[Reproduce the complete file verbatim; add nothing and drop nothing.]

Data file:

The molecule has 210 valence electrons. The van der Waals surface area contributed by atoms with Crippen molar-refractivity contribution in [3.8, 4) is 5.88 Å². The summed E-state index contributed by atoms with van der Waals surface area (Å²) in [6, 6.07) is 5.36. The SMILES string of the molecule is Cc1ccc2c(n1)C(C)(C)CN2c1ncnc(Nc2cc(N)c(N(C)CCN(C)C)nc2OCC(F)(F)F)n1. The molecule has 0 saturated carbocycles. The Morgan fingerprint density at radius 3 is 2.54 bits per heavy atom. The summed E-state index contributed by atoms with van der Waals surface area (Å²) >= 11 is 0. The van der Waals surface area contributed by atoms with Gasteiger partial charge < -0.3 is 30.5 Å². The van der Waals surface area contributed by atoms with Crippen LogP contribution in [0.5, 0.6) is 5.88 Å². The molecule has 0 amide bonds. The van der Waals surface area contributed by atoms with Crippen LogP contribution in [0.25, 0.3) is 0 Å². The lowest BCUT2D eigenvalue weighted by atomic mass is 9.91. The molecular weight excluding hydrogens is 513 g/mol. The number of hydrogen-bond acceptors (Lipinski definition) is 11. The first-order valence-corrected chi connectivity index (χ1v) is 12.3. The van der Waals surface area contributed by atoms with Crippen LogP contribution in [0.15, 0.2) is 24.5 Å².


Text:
The molecule has 210 valence electrons. The van der Waals surface area contributed by atoms with Crippen molar-refractivity contribution in [3.8, 4) is 5.88 Å². The summed E-state index contributed by atoms with van der Waals surface area (Å²) in [6, 6.07) is 5.36. The SMILES string of the molecule is Cc1ccc2c(n1)C(C)(C)CN2c1ncnc(Nc2cc(N)c(N(C)CCN(C)C)nc2OCC(F)(F)F)n1. The molecule has 0 saturated carbocycles. The Morgan fingerprint density at radius 3 is 2.54 bits per heavy atom. The summed E-state index contributed by atoms with van der Waals surface area (Å²) >= 11 is 0. The van der Waals surface area contributed by atoms with Gasteiger partial charge < -0.3 is 30.5 Å². The van der Waals surface area contributed by atoms with Crippen LogP contribution in [0.5, 0.6) is 5.88 Å². The molecule has 0 amide bonds. The van der Waals surface area contributed by atoms with Crippen LogP contribution in [0.25, 0.3) is 0 Å². The lowest BCUT2D eigenvalue weighted by atomic mass is 9.91. The molecular weight excluding hydrogens is 513 g/mol. The number of hydrogen-bond acceptors (Lipinski definition) is 11. The first-order valence-corrected chi connectivity index (χ1v) is 12.3. The van der Waals surface area contributed by atoms with Crippen LogP contribution in [0.15, 0.2) is 24.5 Å².